Did you make it past my last post on the Chromebook? Not my best blogging moment at all, but I wrote it because of a conversation over Christmas, and it resulted in a great conversation this past weekend. Read on.

Sunrise Moment

It’s no secret that I have struggled with my writing lately. Lately being, oh, the last several months. I had a weekly goal to publish my ‘musings’ and I started to slip. A skipped week easily becomes months of no posts.

Over Christmas I was at a party with good friends. Kids dashed everywhere, friends who had not seen each other in a long while caught up with each other. It was a perfectly lovely evening. As I wandered about I started chatting with a lawyer friend. Well, in reality he started chatting with me.

Why don’t you write your blog anymore?” I really did not know what to say, eventually stammered out something like, “You know about my blog?” My friend said that, yes, he was a subscriber, that he liked my take on things, my writing ‘voice’, and that he had noticed that it had been a while since I had written a post. I was floored. I had no idea that some of what I said here had an impact in a positive or thought-provoking way with anyone, and certainly if it did I never thought it important enough that it would be noticed if I stopped a while. I left inspired to write.

Then I didn’t.

Six weeks passed with me intending to pick up on the inspiring words from that party. Life took over. In a fit of ‘lets just ship some work‘ I wrote a post on my experience with my new Chromebook. It was, if nothing else, a vehicle to try and get me writing again.

Then I didn’t.

This past Friday night my wife and I hosted eight friends over for a dinner party. It was a wonderful evening, with some coming by boat on a perfectly still and starry evening. For the first time in a long while I did the menu selection and all the cooking. Homemade pistachio ice cream is totally worth the effort by the way. As we chatted over dessert one of our guests turned to me.

Why don’t you write your blog anymore?” I was, again, at a loss for words. “Your last post on the Chromebook was not really what your blog is about,” she went on. I tried to come up with the right way to frame why I wrote that piece but it sounded like so many excuses. She then asked, “Why do you write a blog?

Legacy. I want some form of legacy.

Artists have art. Musicians have recordings. Aside from my business and civic involvement, I suppose on some not-so-humble level I want some form of permanent legacy. Something to be remembered for. Something for my children to look on in the future and have a better understanding of who their dad is or was. On a secondary level, related to legacy, I want to write a book. A regular blog post was a way for me to gain the discipline to sit and write regularly.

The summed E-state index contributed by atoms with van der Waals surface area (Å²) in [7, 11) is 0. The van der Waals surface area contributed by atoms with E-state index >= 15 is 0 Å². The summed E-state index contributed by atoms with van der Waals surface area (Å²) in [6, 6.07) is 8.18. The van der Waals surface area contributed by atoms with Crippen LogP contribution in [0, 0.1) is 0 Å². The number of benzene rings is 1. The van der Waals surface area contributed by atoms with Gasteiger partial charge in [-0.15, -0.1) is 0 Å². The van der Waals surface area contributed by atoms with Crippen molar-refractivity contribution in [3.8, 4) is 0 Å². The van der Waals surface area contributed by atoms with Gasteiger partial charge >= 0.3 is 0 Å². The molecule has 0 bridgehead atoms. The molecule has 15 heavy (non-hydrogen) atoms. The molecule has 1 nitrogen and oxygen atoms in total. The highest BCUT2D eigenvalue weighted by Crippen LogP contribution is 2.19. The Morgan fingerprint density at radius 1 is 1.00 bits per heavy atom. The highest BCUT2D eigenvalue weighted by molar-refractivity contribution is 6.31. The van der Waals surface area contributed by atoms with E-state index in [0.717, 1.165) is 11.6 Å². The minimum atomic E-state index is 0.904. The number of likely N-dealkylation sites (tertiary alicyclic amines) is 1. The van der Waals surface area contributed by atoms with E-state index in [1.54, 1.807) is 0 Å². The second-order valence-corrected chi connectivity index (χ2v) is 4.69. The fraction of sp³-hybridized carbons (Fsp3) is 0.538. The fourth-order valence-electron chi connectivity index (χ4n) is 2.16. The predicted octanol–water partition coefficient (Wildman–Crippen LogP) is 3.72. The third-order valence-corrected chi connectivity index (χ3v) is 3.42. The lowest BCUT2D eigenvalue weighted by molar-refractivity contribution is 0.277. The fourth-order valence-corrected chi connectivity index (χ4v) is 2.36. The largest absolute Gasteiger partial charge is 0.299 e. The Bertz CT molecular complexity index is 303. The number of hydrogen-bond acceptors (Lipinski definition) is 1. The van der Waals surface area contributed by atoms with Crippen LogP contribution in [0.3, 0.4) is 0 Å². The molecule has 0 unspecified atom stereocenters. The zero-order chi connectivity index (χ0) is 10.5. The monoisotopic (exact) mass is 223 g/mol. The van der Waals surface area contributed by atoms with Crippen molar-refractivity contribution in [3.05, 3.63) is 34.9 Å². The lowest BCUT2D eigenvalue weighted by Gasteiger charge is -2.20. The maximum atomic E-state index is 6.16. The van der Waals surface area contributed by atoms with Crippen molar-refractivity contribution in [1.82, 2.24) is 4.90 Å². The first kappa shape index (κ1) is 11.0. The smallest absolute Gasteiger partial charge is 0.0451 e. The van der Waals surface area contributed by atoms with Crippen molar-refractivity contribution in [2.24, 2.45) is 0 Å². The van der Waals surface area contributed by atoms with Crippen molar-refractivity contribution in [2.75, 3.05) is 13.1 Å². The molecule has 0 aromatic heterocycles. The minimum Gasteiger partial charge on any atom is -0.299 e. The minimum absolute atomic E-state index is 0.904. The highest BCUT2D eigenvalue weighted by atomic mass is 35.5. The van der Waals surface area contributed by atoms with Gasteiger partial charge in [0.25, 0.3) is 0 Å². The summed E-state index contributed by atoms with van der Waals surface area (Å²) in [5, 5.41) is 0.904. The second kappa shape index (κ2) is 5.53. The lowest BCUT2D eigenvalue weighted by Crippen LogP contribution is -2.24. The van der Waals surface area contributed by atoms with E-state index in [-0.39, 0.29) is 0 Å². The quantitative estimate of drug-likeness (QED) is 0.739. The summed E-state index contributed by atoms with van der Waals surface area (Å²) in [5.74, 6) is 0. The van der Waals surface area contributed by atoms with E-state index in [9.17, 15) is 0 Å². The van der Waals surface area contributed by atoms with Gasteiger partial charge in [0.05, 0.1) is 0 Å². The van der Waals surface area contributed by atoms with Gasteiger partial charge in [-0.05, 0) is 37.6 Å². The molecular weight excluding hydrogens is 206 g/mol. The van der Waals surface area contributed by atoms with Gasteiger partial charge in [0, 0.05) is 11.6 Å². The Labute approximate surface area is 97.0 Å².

In answering the question I was calling myself out. Much of what I have written is nothing close to answering the question of who I am or what my viewpoint is. And, strangely (to me at least), my viewpoint seems to be more of what my readers want to read.

So, this post. This post is the result of my conversation with my dinner guest, a conversation I am so grateful for. The conversation over dinner was the result of a post that I wrote to try to break my writers block and reach out to readers such as my friend who asked me about my blogging over Christmas. I have come to the realization that I was trying to be too many things, with how-to articles, computer reviews, book reviews. I was all over the place in my writing and it probably contributed to the lack of productivity here on my blog.

My dinner guest summed up the writing and observations that most resonate with her.


Highlighting moments, glimpses of interactions, twists of words, these are the posts that have always seemed to garner the most comments. These are the posts people talk to me about. Mostly, these are the posts that will help others know who I am and what I stand for. Legacy, through moments.

Thank you for sticking around as a subscriber while I drifted a bit. Hopefully ‘moments’ resonate with you also as I share more of them with you.

I live in the Cayman Islands and I'm married to Christina. We have two incredible children, Ryan, attending Northeastern University in Boston, MA, and Taylor, attending Trinity College School, in Port Hope, Ontario, Canada. I own several businesses in Cayman. My list of 'pasts' include past chairman of the Cayman Islands Special Economic Zone Authority, past president of the Rotary Club of Grand Cayman, and past president of the Cayman Islands Chamber of Commerce.

Please note: I moderate comments and reserve the right to delete or edit those that are offensive or off-topic.

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